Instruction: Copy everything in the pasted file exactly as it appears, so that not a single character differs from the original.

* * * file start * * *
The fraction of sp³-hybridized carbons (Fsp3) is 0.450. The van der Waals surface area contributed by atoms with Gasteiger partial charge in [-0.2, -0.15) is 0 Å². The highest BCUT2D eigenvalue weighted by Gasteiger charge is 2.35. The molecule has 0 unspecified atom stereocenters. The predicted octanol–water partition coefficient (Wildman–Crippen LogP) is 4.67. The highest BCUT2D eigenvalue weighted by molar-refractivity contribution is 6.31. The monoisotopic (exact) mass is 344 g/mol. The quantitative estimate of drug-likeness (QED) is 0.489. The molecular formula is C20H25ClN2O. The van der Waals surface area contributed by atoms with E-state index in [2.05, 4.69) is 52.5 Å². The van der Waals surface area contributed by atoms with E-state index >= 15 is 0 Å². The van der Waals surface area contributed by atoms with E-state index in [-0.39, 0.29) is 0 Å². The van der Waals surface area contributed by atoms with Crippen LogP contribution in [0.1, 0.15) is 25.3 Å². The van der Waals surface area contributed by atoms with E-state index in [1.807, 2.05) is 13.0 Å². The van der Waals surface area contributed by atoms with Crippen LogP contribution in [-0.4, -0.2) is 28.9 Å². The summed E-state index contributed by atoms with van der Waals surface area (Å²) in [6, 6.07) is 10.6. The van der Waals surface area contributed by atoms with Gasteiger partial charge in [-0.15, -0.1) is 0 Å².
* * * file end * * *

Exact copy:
The fraction of sp³-hybridized carbons (Fsp3) is 0.450. The van der Waals surface area contributed by atoms with Gasteiger partial charge in [-0.2, -0.15) is 0 Å². The highest BCUT2D eigenvalue weighted by Gasteiger charge is 2.35. The molecule has 0 unspecified atom stereocenters. The predicted octanol–water partition coefficient (Wildman–Crippen LogP) is 4.67. The highest BCUT2D eigenvalue weighted by molar-refractivity contribution is 6.31. The monoisotopic (exact) mass is 344 g/mol. The quantitative estimate of drug-likeness (QED) is 0.489. The molecular formula is C20H25ClN2O. The van der Waals surface area contributed by atoms with E-state index in [2.05, 4.69) is 52.5 Å². The van der Waals surface area contributed by atoms with E-state index >= 15 is 0 Å². The van der Waals surface area contributed by atoms with E-state index in [-0.39, 0.29) is 0 Å². The van der Waals surface area contributed by atoms with Crippen LogP contribution in [0.1, 0.15) is 25.3 Å². The van der Waals surface area contributed by atoms with E-state index in [1.807, 2.05) is 13.0 Å². The van der Waals surface area contributed by atoms with Crippen LogP contribution in [-0.4, -0.2) is 28.9 Å². The summed E-state index contributed by atoms with van der Waals surface area (Å²) in [6, 6.07) is 10.6. The van der Waals surface area contributed by atoms with Gasteiger partial charge in [-0.15, -0.1) is 0 Å².